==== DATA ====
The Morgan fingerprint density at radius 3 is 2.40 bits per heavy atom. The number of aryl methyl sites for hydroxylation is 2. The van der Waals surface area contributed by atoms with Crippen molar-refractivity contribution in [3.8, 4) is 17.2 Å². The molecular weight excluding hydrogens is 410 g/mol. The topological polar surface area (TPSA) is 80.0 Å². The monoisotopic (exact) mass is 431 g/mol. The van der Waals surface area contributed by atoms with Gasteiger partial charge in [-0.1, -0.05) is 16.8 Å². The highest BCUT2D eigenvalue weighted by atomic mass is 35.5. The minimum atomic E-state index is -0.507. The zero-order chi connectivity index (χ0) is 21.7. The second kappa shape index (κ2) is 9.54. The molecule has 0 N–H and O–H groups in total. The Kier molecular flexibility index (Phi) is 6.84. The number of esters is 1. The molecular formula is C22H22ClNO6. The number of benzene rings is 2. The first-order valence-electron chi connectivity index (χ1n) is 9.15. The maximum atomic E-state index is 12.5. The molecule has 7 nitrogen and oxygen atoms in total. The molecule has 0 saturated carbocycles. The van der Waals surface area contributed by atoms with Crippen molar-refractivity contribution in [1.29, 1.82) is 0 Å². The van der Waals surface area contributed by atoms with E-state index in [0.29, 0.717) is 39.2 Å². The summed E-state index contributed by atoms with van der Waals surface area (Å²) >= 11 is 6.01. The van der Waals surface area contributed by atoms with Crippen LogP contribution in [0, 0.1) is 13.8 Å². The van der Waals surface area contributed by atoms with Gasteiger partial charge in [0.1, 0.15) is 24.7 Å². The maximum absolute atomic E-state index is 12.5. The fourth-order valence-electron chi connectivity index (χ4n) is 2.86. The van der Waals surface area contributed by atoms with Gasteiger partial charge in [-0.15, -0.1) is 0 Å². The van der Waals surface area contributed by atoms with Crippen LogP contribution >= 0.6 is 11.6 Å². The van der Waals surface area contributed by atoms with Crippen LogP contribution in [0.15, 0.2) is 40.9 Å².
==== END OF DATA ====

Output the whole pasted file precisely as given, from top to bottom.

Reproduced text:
The Morgan fingerprint density at radius 3 is 2.40 bits per heavy atom. The number of aryl methyl sites for hydroxylation is 2. The van der Waals surface area contributed by atoms with Crippen molar-refractivity contribution in [3.8, 4) is 17.2 Å². The molecular weight excluding hydrogens is 410 g/mol. The topological polar surface area (TPSA) is 80.0 Å². The monoisotopic (exact) mass is 431 g/mol. The van der Waals surface area contributed by atoms with Gasteiger partial charge in [-0.1, -0.05) is 16.8 Å². The highest BCUT2D eigenvalue weighted by atomic mass is 35.5. The minimum atomic E-state index is -0.507. The zero-order chi connectivity index (χ0) is 21.7. The second kappa shape index (κ2) is 9.54. The molecule has 0 N–H and O–H groups in total. The Kier molecular flexibility index (Phi) is 6.84. The number of esters is 1. The molecular formula is C22H22ClNO6. The number of benzene rings is 2. The first-order valence-electron chi connectivity index (χ1n) is 9.15. The maximum atomic E-state index is 12.5. The molecule has 7 nitrogen and oxygen atoms in total. The molecule has 0 saturated carbocycles. The van der Waals surface area contributed by atoms with Crippen molar-refractivity contribution in [1.29, 1.82) is 0 Å². The van der Waals surface area contributed by atoms with E-state index in [0.29, 0.717) is 39.2 Å². The summed E-state index contributed by atoms with van der Waals surface area (Å²) >= 11 is 6.01. The van der Waals surface area contributed by atoms with Crippen LogP contribution in [0, 0.1) is 13.8 Å². The van der Waals surface area contributed by atoms with Gasteiger partial charge in [0.1, 0.15) is 24.7 Å². The maximum absolute atomic E-state index is 12.5. The fourth-order valence-electron chi connectivity index (χ4n) is 2.86. The van der Waals surface area contributed by atoms with Gasteiger partial charge in [-0.15, -0.1) is 0 Å². The van der Waals surface area contributed by atoms with Crippen LogP contribution >= 0.6 is 11.6 Å². The van der Waals surface area contributed by atoms with Crippen LogP contribution in [0.15, 0.2) is 40.9 Å².